Was That A Landing Or A Trap?
Just remembering your lines in the simulator and later on the airplane wasn’t the only language problem that we airline pilots faced. Another language difficulty could emerge depending on who you flew with and what their background was. Navy guys talk flying much differently than Air Force types. Some GA guys tended to go super-serious in their talk to prove to their military counterparts that, even though they grew up flying 172s instead of F-14s, they were still professionals. Others, including me, went more casual.This casualness could lead to some misunderstandings. For years, on the 727, I refused to call for climb power, preferring to ask the co-pilot to “mush my huskies.”Saying “gear down” was the official and correct thing to say on final when you were around the outer marker. But sometimes, just for fun, I’d ask for the “runway noise suppressors” to be extended.As I got a little older and wiser, I came to realize that being cute with my language was fun for me but could be dangerous for others. Misunderstandings have led to almost as many airplane crashes as it has divorces. We in the airline world had a free ride when it came to terminology until the late 1980s, when saying the wrong thing or fooling around could end your career.This was also the time when running checklists stopped being optional and became mandatory on every single leg.There were times in my flight-engineer days that even suggesting that we run a checklist like the Approach check or Taxi check would lead to a “Humph” from the front two guys and a quick put down sent my direction, like, “Hey, we know what we’re doing. Don’t run a checklist unless I ask for it, OK?”Nothing cleans up your act like killing some passengers.After a few crashes and a few lost airplanes on the North Atlantic tracks, we all decided that doing it right was much better than doing it witty when it came to aircraft procedures. It took a lot of pressure off of this particular flying smart-ass. I could concentrate on flying instead of my next smart remark.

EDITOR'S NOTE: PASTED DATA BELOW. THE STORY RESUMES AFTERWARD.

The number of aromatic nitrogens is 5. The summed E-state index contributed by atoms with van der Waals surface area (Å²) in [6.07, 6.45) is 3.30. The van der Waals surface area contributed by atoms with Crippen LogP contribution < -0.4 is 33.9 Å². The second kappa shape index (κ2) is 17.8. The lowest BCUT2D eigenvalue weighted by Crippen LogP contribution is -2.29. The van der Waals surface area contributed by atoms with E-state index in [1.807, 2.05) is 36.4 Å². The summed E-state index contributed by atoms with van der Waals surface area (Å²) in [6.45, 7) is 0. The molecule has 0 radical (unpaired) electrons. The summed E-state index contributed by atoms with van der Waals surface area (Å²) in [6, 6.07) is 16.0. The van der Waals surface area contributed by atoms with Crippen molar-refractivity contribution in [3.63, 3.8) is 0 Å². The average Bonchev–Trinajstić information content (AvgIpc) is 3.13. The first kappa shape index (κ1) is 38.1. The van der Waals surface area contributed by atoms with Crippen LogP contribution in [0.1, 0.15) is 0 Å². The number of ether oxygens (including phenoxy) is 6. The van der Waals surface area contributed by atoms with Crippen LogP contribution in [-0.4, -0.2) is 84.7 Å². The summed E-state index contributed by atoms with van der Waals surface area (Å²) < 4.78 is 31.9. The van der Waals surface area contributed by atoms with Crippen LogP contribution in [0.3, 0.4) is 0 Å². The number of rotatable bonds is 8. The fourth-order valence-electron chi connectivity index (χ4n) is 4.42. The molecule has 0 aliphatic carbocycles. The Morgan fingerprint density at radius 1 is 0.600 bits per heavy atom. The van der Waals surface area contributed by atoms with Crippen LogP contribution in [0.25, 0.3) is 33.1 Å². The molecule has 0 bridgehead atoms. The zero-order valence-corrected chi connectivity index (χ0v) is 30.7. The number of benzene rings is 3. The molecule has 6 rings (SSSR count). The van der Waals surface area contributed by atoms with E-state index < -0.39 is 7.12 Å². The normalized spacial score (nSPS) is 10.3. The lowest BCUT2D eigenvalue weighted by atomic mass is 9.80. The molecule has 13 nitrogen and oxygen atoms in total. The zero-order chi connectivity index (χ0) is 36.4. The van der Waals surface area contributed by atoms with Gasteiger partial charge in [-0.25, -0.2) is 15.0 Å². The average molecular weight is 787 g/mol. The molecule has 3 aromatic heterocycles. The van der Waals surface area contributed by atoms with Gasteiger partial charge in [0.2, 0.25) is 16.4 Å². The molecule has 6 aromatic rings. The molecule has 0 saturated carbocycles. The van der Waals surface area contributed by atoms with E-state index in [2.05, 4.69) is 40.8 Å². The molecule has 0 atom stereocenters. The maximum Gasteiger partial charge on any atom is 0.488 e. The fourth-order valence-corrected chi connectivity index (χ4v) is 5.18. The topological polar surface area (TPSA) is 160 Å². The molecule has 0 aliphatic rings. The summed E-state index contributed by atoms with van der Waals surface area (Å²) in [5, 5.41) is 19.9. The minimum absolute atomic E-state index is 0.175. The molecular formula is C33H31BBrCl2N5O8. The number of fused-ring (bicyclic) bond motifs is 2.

Harassing the Next Generation
It was time to end my nap and go commit a flagrant act of aviation. As I roused myself, a young flight student came up to me and asked an innocent question:”Excuse me,” he said, “but are you a certified flight instructor?”A predictable question, given that my fat butt was in a flight school. The poor guy never saw the language lesson I gave him coming.Young man, I said, I am not a certified flight instructor. There is no such thing as a certified flight instructor. The FAA certificates flight instructors. They don’t, in any way, certify them to do anything. A CFI is a certificated flight instructor.”Geeze, you old fart,” he said as he stalked off. “I was looking for somebody to do a biennial flight review with me, not give me a frickin’ lecture.”There’s no “biennial” in front of … oh, never mind.